Thursday, November 14, 2013

Scenes from "Valley of Thracians": Belogradchik

One of my most memorable trips while living in Bulgaria was to Belogradchik in the northwestern part of the country, not far from the Serbian border. Belogradchik, a town whose name literally means "small white town," is famous for the nearby Belogradchik Rocks formation and the medieval Belogradchik Fortress, which was built in and around the massive rock cliffs.

I was so impressed by what I saw that I knew that I would have to include a scene in Belogradchik in the suspense novel I was writing. I wasn't sure if I would be able to capture the unique, striking beauty of this natural wonder, which served as Bulgaria's candidate in the 2009 New 7 Wonders of Nature competition.

Belogradchik is a must-see destination for any tourist coming to Bulgaria, but like much of the country, it remains off-the-beaten track for most visitors. Join me now on a virtual tour of Belogradchik, where one of the pivotal scenes of Valley of Thracians takes place, with accompanying texts from my novel.

“Belogradchik was originally built by the Romans. The Byzantines also fortified this hill. Much later it was an important fortress in the fourteenth century under Tsar Ivan Strasimir, who ruled out of Vidin on the Danube. The Ottomans eventually captured Belogradchik and refortified it.”

“So these walls date back to the fourteenth century?” Simon asked.

“No, most of these walls are from the 1800s, when the Ottomans used this fortress as part of their efforts to put down our revolts and attempts to gain independence. The fortress was called, and is still known by many, as the Kaleto, which is a Turkish word.”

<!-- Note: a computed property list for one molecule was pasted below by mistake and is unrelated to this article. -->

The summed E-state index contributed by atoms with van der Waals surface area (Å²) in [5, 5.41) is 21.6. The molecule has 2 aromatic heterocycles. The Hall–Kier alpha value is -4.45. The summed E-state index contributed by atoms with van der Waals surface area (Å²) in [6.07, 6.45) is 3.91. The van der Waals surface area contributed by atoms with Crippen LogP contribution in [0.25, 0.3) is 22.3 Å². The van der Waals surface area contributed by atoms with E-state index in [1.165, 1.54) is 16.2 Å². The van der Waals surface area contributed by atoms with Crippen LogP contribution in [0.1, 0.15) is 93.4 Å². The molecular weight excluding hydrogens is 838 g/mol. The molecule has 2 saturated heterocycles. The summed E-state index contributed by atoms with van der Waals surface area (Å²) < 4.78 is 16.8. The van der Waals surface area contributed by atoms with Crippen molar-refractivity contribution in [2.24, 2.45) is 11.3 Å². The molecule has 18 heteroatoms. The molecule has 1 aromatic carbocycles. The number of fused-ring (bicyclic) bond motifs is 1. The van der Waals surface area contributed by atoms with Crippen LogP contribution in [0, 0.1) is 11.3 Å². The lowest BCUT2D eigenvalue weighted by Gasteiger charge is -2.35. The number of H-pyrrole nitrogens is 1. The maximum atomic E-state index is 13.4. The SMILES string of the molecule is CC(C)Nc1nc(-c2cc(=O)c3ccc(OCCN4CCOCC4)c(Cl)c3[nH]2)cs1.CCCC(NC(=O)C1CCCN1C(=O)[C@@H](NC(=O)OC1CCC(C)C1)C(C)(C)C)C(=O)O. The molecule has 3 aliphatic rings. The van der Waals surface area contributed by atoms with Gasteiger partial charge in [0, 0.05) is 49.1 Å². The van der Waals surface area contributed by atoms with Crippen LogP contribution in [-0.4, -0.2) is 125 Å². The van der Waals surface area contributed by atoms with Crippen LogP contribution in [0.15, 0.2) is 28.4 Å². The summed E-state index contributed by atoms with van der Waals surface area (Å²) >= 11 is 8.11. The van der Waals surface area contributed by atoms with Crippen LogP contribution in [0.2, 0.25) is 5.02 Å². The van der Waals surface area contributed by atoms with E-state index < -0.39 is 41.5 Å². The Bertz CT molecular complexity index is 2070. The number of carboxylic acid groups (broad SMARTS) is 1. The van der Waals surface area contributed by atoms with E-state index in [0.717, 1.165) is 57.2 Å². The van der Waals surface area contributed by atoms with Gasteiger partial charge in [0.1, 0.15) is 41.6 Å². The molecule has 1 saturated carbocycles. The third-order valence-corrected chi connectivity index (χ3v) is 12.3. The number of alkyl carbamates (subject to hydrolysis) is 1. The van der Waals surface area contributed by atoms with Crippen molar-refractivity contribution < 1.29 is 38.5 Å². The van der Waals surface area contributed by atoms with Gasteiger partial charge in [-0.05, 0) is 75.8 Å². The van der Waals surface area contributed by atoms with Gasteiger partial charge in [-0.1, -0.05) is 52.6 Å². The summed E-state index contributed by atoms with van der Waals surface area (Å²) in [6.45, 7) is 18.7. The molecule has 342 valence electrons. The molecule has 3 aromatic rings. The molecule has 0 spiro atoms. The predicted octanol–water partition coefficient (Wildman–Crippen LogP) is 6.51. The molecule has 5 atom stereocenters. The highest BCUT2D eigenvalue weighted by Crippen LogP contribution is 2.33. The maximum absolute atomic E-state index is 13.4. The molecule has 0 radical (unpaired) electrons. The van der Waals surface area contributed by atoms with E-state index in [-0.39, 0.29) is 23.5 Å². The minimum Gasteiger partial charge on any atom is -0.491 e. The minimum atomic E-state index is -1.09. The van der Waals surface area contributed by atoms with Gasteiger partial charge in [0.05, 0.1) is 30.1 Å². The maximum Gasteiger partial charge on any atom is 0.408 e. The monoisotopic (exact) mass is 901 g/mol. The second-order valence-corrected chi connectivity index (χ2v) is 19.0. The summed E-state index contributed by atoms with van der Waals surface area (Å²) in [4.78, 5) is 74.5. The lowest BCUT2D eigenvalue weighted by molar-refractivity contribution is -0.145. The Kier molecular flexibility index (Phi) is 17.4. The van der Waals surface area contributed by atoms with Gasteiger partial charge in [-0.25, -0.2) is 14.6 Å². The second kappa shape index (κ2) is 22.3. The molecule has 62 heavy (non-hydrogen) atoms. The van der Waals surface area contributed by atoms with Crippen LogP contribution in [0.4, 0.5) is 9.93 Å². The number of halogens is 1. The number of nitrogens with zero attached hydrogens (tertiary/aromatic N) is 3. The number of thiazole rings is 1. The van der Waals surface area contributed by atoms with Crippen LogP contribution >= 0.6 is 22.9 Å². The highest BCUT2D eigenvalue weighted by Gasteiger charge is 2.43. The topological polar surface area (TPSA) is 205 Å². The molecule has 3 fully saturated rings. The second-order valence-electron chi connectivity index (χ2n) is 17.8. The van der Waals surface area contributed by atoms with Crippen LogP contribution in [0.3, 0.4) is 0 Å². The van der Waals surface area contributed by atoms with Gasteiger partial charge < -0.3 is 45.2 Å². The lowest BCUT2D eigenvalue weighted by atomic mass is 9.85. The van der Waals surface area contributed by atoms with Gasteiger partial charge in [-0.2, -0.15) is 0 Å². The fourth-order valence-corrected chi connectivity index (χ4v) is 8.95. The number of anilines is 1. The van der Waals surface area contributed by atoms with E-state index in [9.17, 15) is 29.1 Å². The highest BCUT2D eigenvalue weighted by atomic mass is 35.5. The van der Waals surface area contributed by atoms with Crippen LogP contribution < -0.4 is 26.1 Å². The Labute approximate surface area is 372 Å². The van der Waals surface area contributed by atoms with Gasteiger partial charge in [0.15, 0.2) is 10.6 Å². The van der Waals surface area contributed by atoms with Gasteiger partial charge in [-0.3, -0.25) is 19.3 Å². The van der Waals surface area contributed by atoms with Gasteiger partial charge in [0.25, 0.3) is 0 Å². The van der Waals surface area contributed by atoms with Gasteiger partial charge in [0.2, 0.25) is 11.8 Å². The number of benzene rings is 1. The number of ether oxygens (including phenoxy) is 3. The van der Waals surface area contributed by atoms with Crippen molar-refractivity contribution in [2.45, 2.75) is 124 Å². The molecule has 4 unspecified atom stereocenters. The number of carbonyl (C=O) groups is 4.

Set against a natural wall of spectacular rock massifs were the outer fortifications of the ancient garrison. This fortified outpost, built atop a windy remote peak, was assigned the task of guarding the roads crisscrossing the region that led to the plains along the Danube River. Only two walls were needed to secure the post, to the northwest and to the southeast. The other sides were naturally protected by inaccessibly steep rock cliffs that provided an impenetrable defensive barrier.

The view ahead could have been lifted straight from a Disney fantasy cartoon. Even seeing it repeatedly couldn’t depreciate the stunning sight of a fortress wall with a slightly arched stone gate at its center, crowned by a backdrop of rocky red pinnacles stretching dozens of meters into the cloudless sky and carpeted halfway up with green brush. Looking closely, one could see that some of these needle-like protrusions were connected by a stone wall. The unique feature of Belogradchik Fortress was the fact that it had been built as a combination of human efforts and natural elements.

The panorama visible from atop the Belogradchik Fortress was absolutely breathtaking. Sophia looked out at the carpeted forest, spotted with the protruding rocky buttes, each topped with the illusion of sculpted heads and statuesque figures.

I hope one day you will be able to visit Belogradchik, a very special place in Bulgaria.

Please also read the other articles in this series, which will take you on visits to:

* Varna
* Sofia
* Veliko Tarnovo
* Rila Monastery 
* Plovdiv


  1. Your shots have captured it all, this is the place not to miss.

  2. Nice Ellis, nice! Feeling proud that you dedicated a book about Bulgaria.

  3. Absolutely breath taking. Thank you for sharing.